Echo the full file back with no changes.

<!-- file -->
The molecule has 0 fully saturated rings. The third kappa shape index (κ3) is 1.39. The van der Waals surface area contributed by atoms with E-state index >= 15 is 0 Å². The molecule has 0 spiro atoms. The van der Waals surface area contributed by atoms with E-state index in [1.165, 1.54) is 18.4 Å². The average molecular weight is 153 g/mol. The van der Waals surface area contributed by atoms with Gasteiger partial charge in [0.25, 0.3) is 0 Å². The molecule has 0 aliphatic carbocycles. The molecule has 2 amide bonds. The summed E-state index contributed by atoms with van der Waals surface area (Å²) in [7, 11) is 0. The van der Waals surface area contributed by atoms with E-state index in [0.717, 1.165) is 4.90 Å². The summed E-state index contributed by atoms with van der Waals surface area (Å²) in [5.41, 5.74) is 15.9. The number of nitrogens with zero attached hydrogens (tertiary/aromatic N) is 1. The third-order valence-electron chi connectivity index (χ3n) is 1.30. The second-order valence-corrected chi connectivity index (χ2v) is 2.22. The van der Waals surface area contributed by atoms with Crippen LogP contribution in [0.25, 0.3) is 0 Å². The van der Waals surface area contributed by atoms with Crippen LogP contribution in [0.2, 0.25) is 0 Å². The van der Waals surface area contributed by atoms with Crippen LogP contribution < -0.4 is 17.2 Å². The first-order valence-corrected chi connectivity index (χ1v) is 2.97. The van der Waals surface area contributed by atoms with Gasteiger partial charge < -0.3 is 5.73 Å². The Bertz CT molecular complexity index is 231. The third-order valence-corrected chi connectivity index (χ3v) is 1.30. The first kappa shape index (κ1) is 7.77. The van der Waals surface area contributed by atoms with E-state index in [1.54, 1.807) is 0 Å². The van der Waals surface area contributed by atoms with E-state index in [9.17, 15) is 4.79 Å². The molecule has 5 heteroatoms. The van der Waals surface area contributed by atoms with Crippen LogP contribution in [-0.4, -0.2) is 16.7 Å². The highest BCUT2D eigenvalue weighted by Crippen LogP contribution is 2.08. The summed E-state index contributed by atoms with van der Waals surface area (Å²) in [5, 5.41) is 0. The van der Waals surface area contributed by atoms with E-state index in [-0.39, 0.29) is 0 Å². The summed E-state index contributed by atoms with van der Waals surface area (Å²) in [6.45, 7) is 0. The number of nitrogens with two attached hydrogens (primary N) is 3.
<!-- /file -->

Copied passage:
The molecule has 0 fully saturated rings. The third kappa shape index (κ3) is 1.39. The van der Waals surface area contributed by atoms with E-state index >= 15 is 0 Å². The molecule has 0 spiro atoms. The van der Waals surface area contributed by atoms with E-state index in [1.165, 1.54) is 18.4 Å². The average molecular weight is 153 g/mol. The van der Waals surface area contributed by atoms with Gasteiger partial charge in [0.25, 0.3) is 0 Å². The molecule has 0 aliphatic carbocycles. The molecule has 2 amide bonds. The summed E-state index contributed by atoms with van der Waals surface area (Å²) in [7, 11) is 0. The van der Waals surface area contributed by atoms with E-state index in [0.717, 1.165) is 4.90 Å². The summed E-state index contributed by atoms with van der Waals surface area (Å²) in [5.41, 5.74) is 15.9. The number of nitrogens with zero attached hydrogens (tertiary/aromatic N) is 1. The third-order valence-electron chi connectivity index (χ3n) is 1.30. The second-order valence-corrected chi connectivity index (χ2v) is 2.22. The van der Waals surface area contributed by atoms with Crippen LogP contribution in [0.25, 0.3) is 0 Å². The van der Waals surface area contributed by atoms with Crippen LogP contribution in [0.2, 0.25) is 0 Å². The van der Waals surface area contributed by atoms with Crippen LogP contribution < -0.4 is 17.2 Å². The first-order valence-corrected chi connectivity index (χ1v) is 2.97. The van der Waals surface area contributed by atoms with Gasteiger partial charge < -0.3 is 5.73 Å². The Bertz CT molecular complexity index is 231. The third-order valence-corrected chi connectivity index (χ3v) is 1.30. The first kappa shape index (κ1) is 7.77. The van der Waals surface area contributed by atoms with E-state index in [1.54, 1.807) is 0 Å². The van der Waals surface area contributed by atoms with E-state index in [9.17, 15) is 4.79 Å². The molecule has 5 heteroatoms. The van der Waals surface area contributed by atoms with Crippen LogP contribution in [-0.4, -0.2) is 16.7 Å². The highest BCUT2D eigenvalue weighted by Crippen LogP contribution is 2.08. The summed E-state index contributed by atoms with van der Waals surface area (Å²) in [5, 5.41) is 0. The van der Waals surface area contributed by atoms with E-state index in [-0.39, 0.29) is 0 Å². The summed E-state index contributed by atoms with van der Waals surface area (Å²) in [6.45, 7) is 0. The number of nitrogens with two attached hydrogens (primary N) is 3.